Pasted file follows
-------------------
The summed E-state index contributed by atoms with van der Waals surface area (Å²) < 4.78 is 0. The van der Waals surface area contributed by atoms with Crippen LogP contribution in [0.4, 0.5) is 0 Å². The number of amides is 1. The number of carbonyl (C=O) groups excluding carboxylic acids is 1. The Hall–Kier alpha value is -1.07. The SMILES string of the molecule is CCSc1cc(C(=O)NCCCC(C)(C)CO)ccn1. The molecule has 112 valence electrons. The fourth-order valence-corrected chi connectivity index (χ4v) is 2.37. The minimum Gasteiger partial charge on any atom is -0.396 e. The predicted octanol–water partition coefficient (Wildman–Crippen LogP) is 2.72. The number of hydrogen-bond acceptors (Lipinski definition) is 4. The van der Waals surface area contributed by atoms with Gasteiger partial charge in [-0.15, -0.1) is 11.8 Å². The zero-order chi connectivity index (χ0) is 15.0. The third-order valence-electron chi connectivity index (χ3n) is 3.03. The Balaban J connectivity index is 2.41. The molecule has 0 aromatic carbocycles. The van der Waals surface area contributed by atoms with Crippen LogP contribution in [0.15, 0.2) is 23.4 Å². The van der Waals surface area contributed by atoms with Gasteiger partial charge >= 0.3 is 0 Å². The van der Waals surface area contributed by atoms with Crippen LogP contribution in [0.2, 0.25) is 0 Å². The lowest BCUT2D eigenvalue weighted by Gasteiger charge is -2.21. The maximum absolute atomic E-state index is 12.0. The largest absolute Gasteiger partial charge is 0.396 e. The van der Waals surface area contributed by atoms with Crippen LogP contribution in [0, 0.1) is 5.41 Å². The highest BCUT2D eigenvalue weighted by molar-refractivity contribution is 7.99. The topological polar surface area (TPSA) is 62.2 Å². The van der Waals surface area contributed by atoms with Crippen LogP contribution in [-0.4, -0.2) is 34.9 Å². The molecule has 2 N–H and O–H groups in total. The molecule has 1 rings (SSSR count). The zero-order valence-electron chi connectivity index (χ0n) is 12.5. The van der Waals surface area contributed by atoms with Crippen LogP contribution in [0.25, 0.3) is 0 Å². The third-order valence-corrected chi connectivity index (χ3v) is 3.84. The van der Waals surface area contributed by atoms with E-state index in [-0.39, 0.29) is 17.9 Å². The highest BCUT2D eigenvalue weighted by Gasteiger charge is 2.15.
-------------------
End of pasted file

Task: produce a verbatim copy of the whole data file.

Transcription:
The summed E-state index contributed by atoms with van der Waals surface area (Å²) < 4.78 is 0. The van der Waals surface area contributed by atoms with Crippen LogP contribution in [0.4, 0.5) is 0 Å². The number of amides is 1. The number of carbonyl (C=O) groups excluding carboxylic acids is 1. The Hall–Kier alpha value is -1.07. The SMILES string of the molecule is CCSc1cc(C(=O)NCCCC(C)(C)CO)ccn1. The molecule has 112 valence electrons. The fourth-order valence-corrected chi connectivity index (χ4v) is 2.37. The minimum Gasteiger partial charge on any atom is -0.396 e. The predicted octanol–water partition coefficient (Wildman–Crippen LogP) is 2.72. The number of hydrogen-bond acceptors (Lipinski definition) is 4. The van der Waals surface area contributed by atoms with Gasteiger partial charge in [-0.15, -0.1) is 11.8 Å². The zero-order chi connectivity index (χ0) is 15.0. The third-order valence-electron chi connectivity index (χ3n) is 3.03. The Balaban J connectivity index is 2.41. The molecule has 0 aromatic carbocycles. The van der Waals surface area contributed by atoms with Crippen LogP contribution in [0.15, 0.2) is 23.4 Å². The van der Waals surface area contributed by atoms with Gasteiger partial charge >= 0.3 is 0 Å². The van der Waals surface area contributed by atoms with Crippen LogP contribution in [0.2, 0.25) is 0 Å². The lowest BCUT2D eigenvalue weighted by Gasteiger charge is -2.21. The maximum absolute atomic E-state index is 12.0. The largest absolute Gasteiger partial charge is 0.396 e. The van der Waals surface area contributed by atoms with Crippen LogP contribution in [0, 0.1) is 5.41 Å². The highest BCUT2D eigenvalue weighted by molar-refractivity contribution is 7.99. The topological polar surface area (TPSA) is 62.2 Å². The van der Waals surface area contributed by atoms with Crippen LogP contribution in [-0.4, -0.2) is 34.9 Å². The molecule has 2 N–H and O–H groups in total. The molecule has 1 rings (SSSR count). The zero-order valence-electron chi connectivity index (χ0n) is 12.5. The van der Waals surface area contributed by atoms with Crippen LogP contribution in [0.25, 0.3) is 0 Å². The third-order valence-corrected chi connectivity index (χ3v) is 3.84. The van der Waals surface area contributed by atoms with E-state index in [-0.39, 0.29) is 17.9 Å². The highest BCUT2D eigenvalue weighted by Gasteiger charge is 2.15.